It was all going so well… until Charles Hope (the Warburg’s director) stepped forward. Now: here was an A* straight-talking Renaissance art historian, sitting close to the beating heart of the whole historical project, who (Paul Taylor assured us) would tell it like it is. But Hope’s message was both persuasive and starkly cynical: that, right from the start, Aby Warburg had got it all wrong. And that even Erwin Panofsky, for all his undeniable erudition, had (by relying on Cesare Ripa’s largely made-up allegorical figures) got pre-1600 iconology wrong too. With only a tiny handful of exceptions, Hope asserted that Renaissance art was eye candy, artful confectionery whipped up not from subtle & learned Latin textual readings (as Warburg believed), but instead from contemporary (and often misleading and false) vulgar translations and interpretations – Valerius Maximus, Conti, Cartari, etc. And so the whole Warburgian art history research programme – basically, studying Neoplatonist ideas of antiquity cunningly embedded in Renaissance works of art – was dead in the water.

To Hope, the past century of interpretative art history formed nothing more than a gigantic house of blank cards, with each card barely capable of supporting its neighbours, but not of carrying any real intellectual weight on top: not unlike Baconian cryptography (which David Kahn calls “enigmatology”). All of which I (unsurprisingly) found deeply ironic, what with Warburg himself and his beloved Institute both being taken apart by the Warburg’s director.

The second step backwards came when I tried to renew my Warburg Institute Reader’s Card: you’re not on the list, you can’t come in. (Curiously, there were already two “Nicholas Pelling“s on their computer system, neither of them me.) It seems that, without direct academic or library affiliation, I’m now unlikely to be allowed access except via special pleading. Please, pleeeease, pleeeeeeeeeeeeeeeeease… (hmmm, doesn’t seem to be working, must plead harder). If I had a spare £680 per year, I’d perhaps become an “occasional student” (but I don’t).

My third (and final) step backwards of the day was when I raced up to the Photographic Collection both during the afternoon tea-break and after the final lecture and had an Internet-speed finger-browse through the astrological images filing cabinets. Though in 20 minutes I saw more primary source material than I would see in a fortnight at the British Library, I ended up disappointed overall. Yes, I saw tiny pictures of a couple of manuscripts I had planned to examine in person next month (which was fantastic): but there didn’t seem to be anything else I wasn’t already aware of. Rembrandt Duits has recently catalogued these mss in a database (though only on his PC at the moment), so perhaps I’ll ask him to do a search for me at a later date…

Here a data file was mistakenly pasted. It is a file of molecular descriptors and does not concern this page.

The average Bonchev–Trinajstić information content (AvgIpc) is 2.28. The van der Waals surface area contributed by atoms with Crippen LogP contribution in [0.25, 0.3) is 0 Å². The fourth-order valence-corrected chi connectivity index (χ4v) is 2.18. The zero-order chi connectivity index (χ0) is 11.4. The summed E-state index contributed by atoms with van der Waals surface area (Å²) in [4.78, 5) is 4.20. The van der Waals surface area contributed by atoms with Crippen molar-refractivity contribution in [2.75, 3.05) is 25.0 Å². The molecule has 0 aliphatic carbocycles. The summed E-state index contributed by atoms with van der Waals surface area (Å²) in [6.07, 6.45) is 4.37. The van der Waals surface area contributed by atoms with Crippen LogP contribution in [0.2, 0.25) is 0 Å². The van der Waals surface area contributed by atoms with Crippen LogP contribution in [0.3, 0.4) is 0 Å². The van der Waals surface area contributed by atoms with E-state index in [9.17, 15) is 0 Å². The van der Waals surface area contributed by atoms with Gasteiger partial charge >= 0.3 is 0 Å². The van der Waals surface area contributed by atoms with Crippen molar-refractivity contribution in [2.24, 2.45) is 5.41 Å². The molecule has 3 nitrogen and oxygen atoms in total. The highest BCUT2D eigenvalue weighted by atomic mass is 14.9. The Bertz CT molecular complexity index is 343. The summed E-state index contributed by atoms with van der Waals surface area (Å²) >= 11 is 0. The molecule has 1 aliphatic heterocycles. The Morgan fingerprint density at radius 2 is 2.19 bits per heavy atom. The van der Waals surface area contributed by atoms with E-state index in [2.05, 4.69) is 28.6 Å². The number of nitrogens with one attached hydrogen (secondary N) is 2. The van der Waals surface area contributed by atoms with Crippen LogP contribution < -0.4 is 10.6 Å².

Perhaps I’m wrong, but it seemed to me that even though old Warburgian/iconological art history is basically dead, the new art history coming through to replace it revolves around precisely the kind of joint textual and stylistic interpretation I’m doing with the Voynich Manuscript, with one eye on the visual sources, and the other on the contemporary textual sources. Yet the problem with this approach is that you have to be an all-rounder, a real uomo universale not to be fooled by spurious (yet critical) aspects along the way. All the same, though I’m no more than an OK historian (and certainly not a brilliant one), I’m now really convinced that I’m looking at a genuinely open question, and that I’m pointing in the right kind of direction to answer it.

Don’t get me wrong, Day Two was brilliant as a series of insightful lectures on the limits and origins of art historical knowledge: but I can’t help but feel that I’ve personally lost something along the way. Yet perhaps my idea of the Warburg was no more than a phantasm, a wishful methodology for plugging into the “strange attractors” beneath the surface of historical fact that turned out to be simply an illusion /delusion: and so all I’ve actually lost is an illusion. Oh well: better to have confident falsity than false confidence, eh?

As a curious aside, for me this whole historical angle on the Warburg also casts a raking light across the “Da Vinci Code”. The book’s main character (Robert Langdon) is a “symbologist”, a made-up word Dan Brown uses to mean “iconologist”: and as such is painted on the raw canvas of the Warburg ‘project’. What cultural archetype is the ultra-erudite, friendly (yet intellectually terrifying) Langdon based upon? A kind of Harvardian Erwin Panofsky? In my mind, the “Da Vinci Code” (and its ‘non-fiction’ forerunner, “Holy Blood, Holy Grail”) both sit astride the ebbing Warburg wave, both whipping at the fading waters: and so the surge of me-too “The [insert marketing keyword here] Code” faux-iconology books and novels is surely Aby Warburg’s last hurrah, wouldn’t you say?

R.I.P. 20th Century Art History: now wash your hands. 🙁